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What is ADPKD?

Autosomal dominant polycystic kidney disease (ADPKD) is the most common hereditary kidney disease affecting over 12 million people worldwide. It's estimated that between 1 in every 400 to 2,500 people has the disease. It can affect women and men, across all ethnic groups.

How is ADPKD inherited?

ADPKD is almost always inherited from a parent by a faulty gene being passed to a child. Although we each inherit about 20,000 genes from our parents, only two are linked to ADPKD.

ADPKD is mainly caused by mutations in the PKD1 and PKD2 genes. It has a dominant pattern of inheritance which means that you only need an abnormal gene from one parent to cause ADPKD, even though the matching gene from the other parent is normal. The abnormal gene dominates.

  • About 8 in every 10 people with ADPKD have a faulty PKD1 gene.
  • About 2 in every 10 people with ADPKD have a faulty PKD2 gene. ADPKD caused by PKD2 is often slower to develop and progress than that caused by PKD1.

The diagram above shows how the faulty (mutated) copies of the PKD1 and PKD2 gene are inherited.

If a person has ADPKD, there is a 1 in 2 (50%) chance they will pass on the ADPKD gene to each child they have. If a child inherits a faulty PKD1 or PKD2 gene, they’ll have ADPKD too.

Each child's risk of inheriting ADPKD is independent of other children. Children who do not inherit the abnormal gene will not develop or pass on the disease.

Not all cases of ADPKD are inherited however. About approximately 5-8% of ADPKD cases are 'de novo' or spontaneous mutations at conception.

How is ADPKD diagnosed?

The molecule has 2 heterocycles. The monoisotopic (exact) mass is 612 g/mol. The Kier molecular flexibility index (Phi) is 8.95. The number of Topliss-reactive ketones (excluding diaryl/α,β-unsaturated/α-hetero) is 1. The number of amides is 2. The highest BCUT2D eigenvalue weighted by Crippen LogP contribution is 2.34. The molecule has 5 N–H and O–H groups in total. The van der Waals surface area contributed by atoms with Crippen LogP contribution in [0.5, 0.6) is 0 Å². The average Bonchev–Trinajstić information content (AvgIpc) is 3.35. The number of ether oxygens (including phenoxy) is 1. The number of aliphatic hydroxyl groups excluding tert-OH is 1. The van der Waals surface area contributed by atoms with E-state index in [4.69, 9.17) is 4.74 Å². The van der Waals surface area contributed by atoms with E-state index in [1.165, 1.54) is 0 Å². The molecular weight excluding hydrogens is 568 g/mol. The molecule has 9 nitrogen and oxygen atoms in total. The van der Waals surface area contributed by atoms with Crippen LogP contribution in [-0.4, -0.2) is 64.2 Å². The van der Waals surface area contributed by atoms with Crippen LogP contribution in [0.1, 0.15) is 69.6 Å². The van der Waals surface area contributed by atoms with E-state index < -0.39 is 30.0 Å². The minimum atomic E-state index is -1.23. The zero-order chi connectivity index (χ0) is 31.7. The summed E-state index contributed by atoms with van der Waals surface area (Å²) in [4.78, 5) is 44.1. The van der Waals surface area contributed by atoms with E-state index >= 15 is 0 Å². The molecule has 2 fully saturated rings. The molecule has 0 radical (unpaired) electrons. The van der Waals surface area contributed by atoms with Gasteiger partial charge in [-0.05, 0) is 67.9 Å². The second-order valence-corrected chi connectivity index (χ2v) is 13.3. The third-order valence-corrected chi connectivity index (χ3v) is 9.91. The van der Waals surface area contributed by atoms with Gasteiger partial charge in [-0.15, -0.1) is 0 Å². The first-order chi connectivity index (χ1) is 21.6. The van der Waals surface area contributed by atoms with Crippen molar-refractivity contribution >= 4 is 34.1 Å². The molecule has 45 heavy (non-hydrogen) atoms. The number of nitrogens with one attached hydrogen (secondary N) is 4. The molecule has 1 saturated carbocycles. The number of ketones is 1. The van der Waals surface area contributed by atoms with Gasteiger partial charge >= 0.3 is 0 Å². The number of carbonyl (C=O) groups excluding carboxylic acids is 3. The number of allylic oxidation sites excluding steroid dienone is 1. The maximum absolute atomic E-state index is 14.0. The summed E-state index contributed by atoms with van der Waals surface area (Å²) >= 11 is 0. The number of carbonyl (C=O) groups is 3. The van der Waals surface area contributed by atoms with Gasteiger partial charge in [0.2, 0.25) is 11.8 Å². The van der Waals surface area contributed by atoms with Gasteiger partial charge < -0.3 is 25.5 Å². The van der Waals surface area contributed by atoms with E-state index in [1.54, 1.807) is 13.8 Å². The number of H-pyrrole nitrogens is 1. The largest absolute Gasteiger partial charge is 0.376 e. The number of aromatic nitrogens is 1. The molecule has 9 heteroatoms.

ADPKD is usually diagnosed by an ultrasound scan. This uses sound waves to make an image of the inside of the body, which can show up cysts in the kidneys.

Genetic tests of a blood sample can be used to look for faults in the PKD1 and PKD2 genes linked to ADPKD. However, genetic testing is uncommon owing to cost and genetic complexity. Rarely, genetic testing is used where diagnosis by imaging is inconclusive or to distinguish ADPKD from other cystic kidney diseases such as ARPKD (autosomal recessive polycystic kidney disease) and some conditions which can 'mimic' ADPKD.

What damage does ADPKD cause to the kidney?

Healthy kidneys are about 10–12 cm long and are found either side of the mid back. They’re filled with about one million special tubes for filtering the blood. These are called nephrons; they filter out waste products and excess water (making urine).

What problems does ADPKD cause?

The first sign of ADPKD is often increased blood pressure, which can begin in childhood. High blood pressure often doesn’t cause any symptoms and is only discovered by a blood pressure test. It’s important to reduce high blood pressure, because it can increase the risk of heart or vascular problems later in life. It can be treated with medication and lifestyle changes.

Kidney problems in ADPKD usually occur in adulthood. These can be ongoing, such as a gradual fall in kidney function or discomfort from enlarged kidneys. Other problems occur only periodically, such as infected or burst cysts, a urinary tract infection or kidney stones. Two in three people will experience chronic or acute ADPKD-related pain.

Many kidney complications can be treated, for example with antibiotics and medical procedures. However, it’s not possible to stop the cysts forming. Over time, they eventually take over the kidneys. When the kidneys can only filter about a sixth of the blood that they should per minute, this is called kidney failure (or end-stage renal disease). If your kidneys are failing, you’ll need dialysis or a kidney transplant to survive.